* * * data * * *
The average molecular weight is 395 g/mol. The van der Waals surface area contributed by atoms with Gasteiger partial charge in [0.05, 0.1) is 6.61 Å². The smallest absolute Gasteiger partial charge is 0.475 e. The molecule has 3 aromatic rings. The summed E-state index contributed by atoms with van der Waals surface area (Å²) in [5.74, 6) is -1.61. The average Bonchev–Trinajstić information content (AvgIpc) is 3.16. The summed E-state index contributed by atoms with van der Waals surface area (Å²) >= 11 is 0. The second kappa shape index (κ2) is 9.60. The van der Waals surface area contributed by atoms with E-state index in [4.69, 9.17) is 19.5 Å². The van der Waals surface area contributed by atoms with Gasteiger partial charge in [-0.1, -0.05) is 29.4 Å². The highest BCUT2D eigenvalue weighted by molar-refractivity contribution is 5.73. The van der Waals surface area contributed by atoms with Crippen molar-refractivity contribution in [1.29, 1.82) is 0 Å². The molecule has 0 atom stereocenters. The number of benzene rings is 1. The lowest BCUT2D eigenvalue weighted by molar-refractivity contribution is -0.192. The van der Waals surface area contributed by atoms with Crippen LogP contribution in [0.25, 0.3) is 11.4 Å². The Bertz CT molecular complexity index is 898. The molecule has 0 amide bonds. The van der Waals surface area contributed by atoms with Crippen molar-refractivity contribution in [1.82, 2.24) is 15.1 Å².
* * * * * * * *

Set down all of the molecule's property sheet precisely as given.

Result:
The average molecular weight is 395 g/mol. The van der Waals surface area contributed by atoms with Gasteiger partial charge in [0.05, 0.1) is 6.61 Å². The smallest absolute Gasteiger partial charge is 0.475 e. The molecule has 3 aromatic rings. The summed E-state index contributed by atoms with van der Waals surface area (Å²) in [5.74, 6) is -1.61. The average Bonchev–Trinajstić information content (AvgIpc) is 3.16. The summed E-state index contributed by atoms with van der Waals surface area (Å²) >= 11 is 0. The second kappa shape index (κ2) is 9.60. The van der Waals surface area contributed by atoms with E-state index in [4.69, 9.17) is 19.5 Å². The van der Waals surface area contributed by atoms with Gasteiger partial charge in [-0.1, -0.05) is 29.4 Å². The highest BCUT2D eigenvalue weighted by molar-refractivity contribution is 5.73. The van der Waals surface area contributed by atoms with Crippen molar-refractivity contribution in [1.29, 1.82) is 0 Å². The molecule has 0 atom stereocenters. The number of benzene rings is 1. The lowest BCUT2D eigenvalue weighted by molar-refractivity contribution is -0.192. The van der Waals surface area contributed by atoms with Crippen LogP contribution in [0.25, 0.3) is 11.4 Å². The Bertz CT molecular complexity index is 898. The molecule has 0 amide bonds. The van der Waals surface area contributed by atoms with Crippen molar-refractivity contribution in [1.82, 2.24) is 15.1 Å².